and skill and affords almost all the com
forts of a buffet car. Engineer J. P. Cox
who lias charge of it, built the car after a
design drawn by Superintendent E. Big
nell, at the Havelock shops, and it is quite
a feather in the young man's cap as a ma
chinist. Mr. Cox has complete control of
the train, which, besides the locomotive,
carries two and some times three coaches.
He sits on an easy, cushioned seat beside
that of Superintendent Calvert, and has
the throttle, steam, air and sand gauges at
his control and as handy as a pocket in a
shirt. The fireman is stationed in the
cab to the rear and lias nothing to do but
shovel in coal and keep up steam. Mr.
Cox sees to the running of the locomotive
at the head end and communicates with
the fireman by means of whistle signals.
The car is lit throughout by electricity
generated from a dynamo located in the
engine cab. Even the headlight is so pro
vided. Superintendent Calvert has been
making a thorough inspection of the Bur
lington system. He went over the entire
southern system and last week went as far
north on this sectiou as Newcastle. This
week Mr. Cox is taking his distinguished
guest over the Denver branch, This in
spection car wasbuilt at Havelock and is
the only one of the hind iu this country.
It is a little palace on wheels.
G. A. T. A. B.
Mr. aud Mrs. Patrick Nolan suffered
the loss of their baby girl, Bene, who died
this forenoon at 11 '30, after several days'
illness with measles and pnedmonia.
Marie, the three-year-old daughter of Mr.
and Mrs. Nolan is also ill with similar ail
ments aud serious apprehensions are felt
as to her condition. The many friends of
the family will join in the prayer that the
life of the little girl may be spared and tho
heavy burden that now weighs down upon
the parents be lined.
Moses Wright departed last Monday on
41 for an extended trip in the northwest
and will look the country over with the in
tention of finding a location that will suit
him and his family. Mr. Wright is one of
Box Butte's most substantial and prom
inent residents and we will all regret his
departure Hut he is not yet gone in the
sense of leaving for good and we hope he
will return satisfied to end his days in the
bosom of his friends who are legion.
The Commoner, Mr. Bryan's paper, in
its last issue takes occasion to refer to the
Special Edition recently issued by The
Herald, ina most complimentary manner.
It says. "The Alliance Herald's Illus
trated Edition was one of the handsomest
special editions ever issued in the west. It
was a credit to its publisher, T. J. O'Keefu.
a handsome advertisement of Alliance and
the northwest, and a striking sample of
western enterprise and push."
Henry Homan, deputy United States
marshal, was here from Omaha yesterday
for the purpose to subpoena witnesses in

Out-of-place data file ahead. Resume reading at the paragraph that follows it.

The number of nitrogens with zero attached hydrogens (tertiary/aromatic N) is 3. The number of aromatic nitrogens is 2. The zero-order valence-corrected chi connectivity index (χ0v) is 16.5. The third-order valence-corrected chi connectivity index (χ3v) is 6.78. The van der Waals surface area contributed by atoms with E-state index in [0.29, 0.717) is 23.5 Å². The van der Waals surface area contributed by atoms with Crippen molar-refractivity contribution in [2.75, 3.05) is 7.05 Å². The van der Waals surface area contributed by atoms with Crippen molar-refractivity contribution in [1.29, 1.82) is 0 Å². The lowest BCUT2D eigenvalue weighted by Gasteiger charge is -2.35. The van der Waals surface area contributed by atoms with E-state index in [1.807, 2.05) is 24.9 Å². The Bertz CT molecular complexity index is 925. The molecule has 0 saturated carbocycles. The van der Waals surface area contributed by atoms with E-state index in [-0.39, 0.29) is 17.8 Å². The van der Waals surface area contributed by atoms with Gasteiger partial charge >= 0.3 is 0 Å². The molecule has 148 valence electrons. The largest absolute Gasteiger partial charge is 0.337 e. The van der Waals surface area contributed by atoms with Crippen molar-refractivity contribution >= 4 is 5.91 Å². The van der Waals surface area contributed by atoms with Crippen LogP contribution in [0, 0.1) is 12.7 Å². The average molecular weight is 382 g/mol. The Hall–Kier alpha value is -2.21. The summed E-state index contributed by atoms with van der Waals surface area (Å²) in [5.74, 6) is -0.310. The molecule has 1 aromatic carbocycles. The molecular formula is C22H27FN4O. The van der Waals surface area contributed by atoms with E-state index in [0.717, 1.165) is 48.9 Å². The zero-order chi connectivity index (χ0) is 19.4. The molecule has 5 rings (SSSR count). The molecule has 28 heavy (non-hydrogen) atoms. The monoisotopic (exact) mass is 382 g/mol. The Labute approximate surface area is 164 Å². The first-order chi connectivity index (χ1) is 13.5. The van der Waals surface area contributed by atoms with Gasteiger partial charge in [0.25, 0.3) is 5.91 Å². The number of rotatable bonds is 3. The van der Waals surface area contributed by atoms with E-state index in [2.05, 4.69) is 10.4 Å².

the case of W. R. Lessor, former special
agent for Uncle Sam, who is charged with
making false reports. Mr. Homan left last
night for Mullen where he will subpoena
witnesses in a fencing case.
Clarence Arkansas New was 6 years old
last Wednesday and iu order to observe
the event properly invited a number of his
friends to join him in a birthday party.
The little ones had a gay time and they
feel as if Clarence ought to have two or
three birthdays a year, they had such a
good time on this occasion.
The birthday party which Julia Frankle
was to have celebrated Saturday has been
postponed on account of sickness.
Death of Engineer Frcclnnd.
After several days of anxious waiting
and with a hope that filled tho hoarts of
hundreds of friends, that was only to bo
blasted, Engineer Robert Freeland who
together with his fireman, D. B. Aultx,
was fatally scalded In his engine at Edge
monl a week ago last Sunday, died at tho
sisters' hospital In Deadwood Wednesday
morning, whero ho was taken after the ac
cident. Mr. Freeland showed indications
of rapid recovery from his severe scalds
and just as his friends were rejoicing that
his life would bo spared, word came from
tho hospital of a relapse and in a few hours
tho Injured man passed away. Ho was
surrounded by his wife and children also
his brother, Dr. J. T. Freeland who hur
ried to his bedside from Bedford. Ind
The remains were brought to this city on
No. 42 yesterday and met by a delegation
of engineers of tho brotherhood who took
charge of affairs and saw to it that all that
was earthly of their brother was tenderly
conveyed to tho home ho loft only a short
timo since in perfect health aud with a
The funeral will, take place this after
noon from tho M. E, church, and tho ser
vices conducted by Rev. jeflers of the
Baptist church, the remains interred in
Deceased was 42 yenrs of age, being
born in Knot county. Indiana, lie was
married to Miss Alico Pearson of Lincoln,
twelve yoars ago, to whom was born four
children. Mr Freeland followed the
occupation of railroading iu various
capacities for the past fifteen yoars. The
past two years tins beeu spent as engineer
on this division during which time he aud
his family have resided in this city, nt
present the home is in Simensou'a addi
tion. J. W, Freeland, a nephew of the
deceased arrived from Ravenna yesterday
to attend the funeral.
In the death of this man the people of
Alliance realiie that a noble life litis pasted
away. One that was after the image of
the ideal, as near as a human mind can
understand. While the sudden taking
away of Eugineer Freeland is the lacerat
ing of tho heartstrings not only of his
good wife and the little ones he loved so
well but to every one who know hint yet,
there is something so grand In the life he
led that we cannot but repeat the old say